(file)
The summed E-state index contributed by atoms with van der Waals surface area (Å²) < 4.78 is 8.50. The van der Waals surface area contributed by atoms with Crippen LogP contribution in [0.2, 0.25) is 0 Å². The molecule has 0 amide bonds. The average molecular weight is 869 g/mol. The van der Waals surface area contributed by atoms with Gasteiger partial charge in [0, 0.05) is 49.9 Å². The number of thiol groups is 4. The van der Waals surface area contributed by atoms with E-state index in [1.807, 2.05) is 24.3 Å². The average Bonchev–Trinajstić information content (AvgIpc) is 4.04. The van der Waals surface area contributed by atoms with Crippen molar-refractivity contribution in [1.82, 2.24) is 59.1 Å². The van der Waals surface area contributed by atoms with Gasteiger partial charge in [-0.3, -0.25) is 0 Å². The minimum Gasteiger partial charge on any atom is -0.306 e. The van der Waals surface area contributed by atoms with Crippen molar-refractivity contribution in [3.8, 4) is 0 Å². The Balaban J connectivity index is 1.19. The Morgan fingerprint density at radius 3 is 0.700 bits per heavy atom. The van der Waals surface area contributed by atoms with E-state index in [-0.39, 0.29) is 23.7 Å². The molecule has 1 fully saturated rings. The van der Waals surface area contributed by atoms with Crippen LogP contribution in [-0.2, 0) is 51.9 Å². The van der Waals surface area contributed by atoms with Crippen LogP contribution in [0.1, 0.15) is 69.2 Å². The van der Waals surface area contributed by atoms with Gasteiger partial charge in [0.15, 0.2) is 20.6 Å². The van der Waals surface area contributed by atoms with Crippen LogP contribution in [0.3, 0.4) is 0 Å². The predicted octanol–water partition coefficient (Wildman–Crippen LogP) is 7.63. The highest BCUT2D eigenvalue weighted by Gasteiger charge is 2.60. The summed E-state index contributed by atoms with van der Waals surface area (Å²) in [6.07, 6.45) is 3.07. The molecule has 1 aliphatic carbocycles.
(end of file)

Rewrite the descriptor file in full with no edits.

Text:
The summed E-state index contributed by atoms with van der Waals surface area (Å²) < 4.78 is 8.50. The van der Waals surface area contributed by atoms with Crippen LogP contribution in [0.2, 0.25) is 0 Å². The molecule has 0 amide bonds. The average molecular weight is 869 g/mol. The van der Waals surface area contributed by atoms with Gasteiger partial charge in [0, 0.05) is 49.9 Å². The number of thiol groups is 4. The van der Waals surface area contributed by atoms with E-state index in [1.807, 2.05) is 24.3 Å². The average Bonchev–Trinajstić information content (AvgIpc) is 4.04. The van der Waals surface area contributed by atoms with Crippen molar-refractivity contribution in [1.82, 2.24) is 59.1 Å². The van der Waals surface area contributed by atoms with Gasteiger partial charge in [-0.3, -0.25) is 0 Å². The minimum Gasteiger partial charge on any atom is -0.306 e. The van der Waals surface area contributed by atoms with Crippen molar-refractivity contribution in [3.8, 4) is 0 Å². The Balaban J connectivity index is 1.19. The Morgan fingerprint density at radius 3 is 0.700 bits per heavy atom. The van der Waals surface area contributed by atoms with E-state index in [-0.39, 0.29) is 23.7 Å². The molecule has 1 fully saturated rings. The van der Waals surface area contributed by atoms with Crippen LogP contribution in [-0.2, 0) is 51.9 Å². The van der Waals surface area contributed by atoms with Crippen LogP contribution in [0.1, 0.15) is 69.2 Å². The van der Waals surface area contributed by atoms with Gasteiger partial charge in [0.15, 0.2) is 20.6 Å². The van der Waals surface area contributed by atoms with Crippen LogP contribution in [0.3, 0.4) is 0 Å². The predicted octanol–water partition coefficient (Wildman–Crippen LogP) is 7.63. The highest BCUT2D eigenvalue weighted by Gasteiger charge is 2.60. The summed E-state index contributed by atoms with van der Waals surface area (Å²) in [6.07, 6.45) is 3.07. The molecule has 1 aliphatic carbocycles.